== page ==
Unauthorised Encampments - Public Land

Reporting unauthorised encampments

We can only deal with unauthorised encampments on land we own – such as parks, public car parks and roads.

Gypsy and Traveller encampments on public land

Where a Gypsy or Traveller encampment is reported on Council land (including parts of the highway), we aim to visit the site within three working days.

During this visit, an officer will attempt to identify the group and establish its purpose and intentions. In complying with the legal obligations incumbent on all local authorities, the officer will also gather information in regard to the health, education and welfare of the group.

If the Gypsies/Travellers are causing problems they will be moved on as soon as is possible and reasonable but we will consider each case on its merits. This will often involve serving an initial notice of direction requesting the group to leave the area, followed by an application to a court to seek a removal order if the group has not voluntarily moved. This is a process which can take a lot of time.

In all cases the site is visited and every effort made to make sure that the Gypsies/Travellers keep the site tidy and do not cause public health problems. This sometimes means that refuse collection facilities may be provided for this purpose.

We will offer groups short-term relocation to the Gypsy and Traveller transit site at South Treviddo.

Report an unauthorised encampment:

Public land     

How are unauthorised encampments managed on Cornwall Council Land?

We manage all unauthorised encampments on Cornwall Council owned land. This involves:

  • Visiting each unauthorised encampment to make an initial assessment and making follow-up visits as necessary.
  • Initiating and undertaking a welfare assessment. If welfare needs are identified then the assessment will be ongoing.
  • On areas that are considered suitable, the presumption will be that the unauthorised encampment will be accepted for a period of time which will be negotiated with those camping.

The following will be put in place:

  • Arranging to provide facilities for an unauthorised encampment, where appropriate.
  • Negotiating the length of stay according to our unauthorised encampments procedures.
  • Liaising between the Gypsies and Travellers, councillors, the settled community and other agencies and key partners.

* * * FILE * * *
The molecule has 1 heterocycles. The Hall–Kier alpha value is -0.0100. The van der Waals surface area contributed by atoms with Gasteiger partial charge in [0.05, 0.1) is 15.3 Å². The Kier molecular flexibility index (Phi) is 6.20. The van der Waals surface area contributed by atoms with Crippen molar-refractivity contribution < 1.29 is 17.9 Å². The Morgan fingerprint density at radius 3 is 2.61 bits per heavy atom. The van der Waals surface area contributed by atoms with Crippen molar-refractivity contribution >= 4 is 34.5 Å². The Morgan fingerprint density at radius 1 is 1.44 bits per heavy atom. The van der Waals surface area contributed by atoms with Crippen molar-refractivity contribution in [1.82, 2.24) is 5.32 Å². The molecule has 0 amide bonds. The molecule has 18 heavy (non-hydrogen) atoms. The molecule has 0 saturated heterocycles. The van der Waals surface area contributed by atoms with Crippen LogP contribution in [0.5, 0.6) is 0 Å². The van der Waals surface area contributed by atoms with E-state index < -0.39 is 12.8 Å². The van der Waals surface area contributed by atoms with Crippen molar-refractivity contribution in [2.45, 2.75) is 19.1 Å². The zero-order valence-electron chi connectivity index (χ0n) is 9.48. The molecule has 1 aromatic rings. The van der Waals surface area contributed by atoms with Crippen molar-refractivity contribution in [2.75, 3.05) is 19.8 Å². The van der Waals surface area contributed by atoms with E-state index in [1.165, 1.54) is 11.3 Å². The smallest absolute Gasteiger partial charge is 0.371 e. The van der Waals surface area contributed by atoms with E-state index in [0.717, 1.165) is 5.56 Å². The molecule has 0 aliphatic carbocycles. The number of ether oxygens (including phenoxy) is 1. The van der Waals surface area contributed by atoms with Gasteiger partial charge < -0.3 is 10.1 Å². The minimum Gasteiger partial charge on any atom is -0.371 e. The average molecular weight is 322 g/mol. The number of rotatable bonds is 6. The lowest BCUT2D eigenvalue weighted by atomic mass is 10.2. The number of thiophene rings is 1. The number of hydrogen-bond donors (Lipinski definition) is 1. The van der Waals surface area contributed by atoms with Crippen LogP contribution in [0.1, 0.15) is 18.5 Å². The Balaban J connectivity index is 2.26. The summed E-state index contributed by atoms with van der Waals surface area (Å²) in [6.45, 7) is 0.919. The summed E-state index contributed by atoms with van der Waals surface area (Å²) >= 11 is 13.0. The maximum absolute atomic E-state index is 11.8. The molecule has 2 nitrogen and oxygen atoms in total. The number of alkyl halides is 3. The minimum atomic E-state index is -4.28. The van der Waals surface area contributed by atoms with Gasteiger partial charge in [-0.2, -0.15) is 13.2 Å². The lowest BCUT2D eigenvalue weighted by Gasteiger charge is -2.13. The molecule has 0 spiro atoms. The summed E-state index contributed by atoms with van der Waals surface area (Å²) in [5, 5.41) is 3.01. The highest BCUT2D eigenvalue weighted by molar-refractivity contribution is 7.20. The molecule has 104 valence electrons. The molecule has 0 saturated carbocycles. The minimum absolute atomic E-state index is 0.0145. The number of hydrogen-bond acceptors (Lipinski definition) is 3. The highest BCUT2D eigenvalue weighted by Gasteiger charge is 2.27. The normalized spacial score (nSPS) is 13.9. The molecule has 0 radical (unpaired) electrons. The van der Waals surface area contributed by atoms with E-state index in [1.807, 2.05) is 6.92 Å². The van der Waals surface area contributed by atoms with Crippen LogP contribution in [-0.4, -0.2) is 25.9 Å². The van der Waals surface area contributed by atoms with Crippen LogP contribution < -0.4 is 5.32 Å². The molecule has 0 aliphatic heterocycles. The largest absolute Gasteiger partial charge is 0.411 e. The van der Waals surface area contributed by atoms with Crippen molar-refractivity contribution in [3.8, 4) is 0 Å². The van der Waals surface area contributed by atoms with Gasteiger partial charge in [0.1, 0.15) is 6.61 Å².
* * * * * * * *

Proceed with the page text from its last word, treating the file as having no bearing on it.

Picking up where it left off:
• Keeping accurate records about each unauthorised encampment (by household).
  • Arranging Encampment Review Group meetings where joint-decision making occurs.

Any agreed length of stay will be dependent on campers adhering to our Code of Conduct for unauthorised encampments. We follow government guidance and the legislative framework when managing unauthorised encampments that occur on our land.

Unauthorised Encampment Review Group Meetings

We have an established Encampment Review Group, regular meetings are held as part of its approach to managing unauthorised encampments. Meetings enable decisions on the course of action where any unauthorised encampment is a cause for concern. The group consists of councillors, our staff and key partners such as the Police, and health services. The group works in accordance with the Communities and Local Government Guidance on managing anti-social behaviour related to Gypsies, Roma and Travellers.

Can the council remove unauthorised encampments from land which they own immediately?

No, the council must

  • Show that the travellers are on land without consent
  • Make enquiries regarding general health, welfare and children's education
  • Ensure that the Human Rights Act 1998 has been fully complied with

To do this, the council follows a set procedure based on Government guidance which involves proving ownership of the land, obtaining details of the encampment, assessing an encampment’s effects on the local area, serving notices and summonses that will enable necessary authority to be obtained from the courts to order Gypsies and Travellers to leave the site.

What is the procedure and timetable for eviction?

We operate a balanced approach towards Travellers, as suggested by case law and Government guidelines. Whenever an Unauthorised Encampment occurs, the Enforcement Officer visits and makes an assessment of the situation.

If it is in a quiet location and causing little nuisance a decision may be made to leave them in place for an agreed period, as there is no point in evicting from one site to a worse one. It is in everyone’s interest to agree a leaving date with the Travellers, as they get a period of stability and we save the not inconsiderable costs of eviction.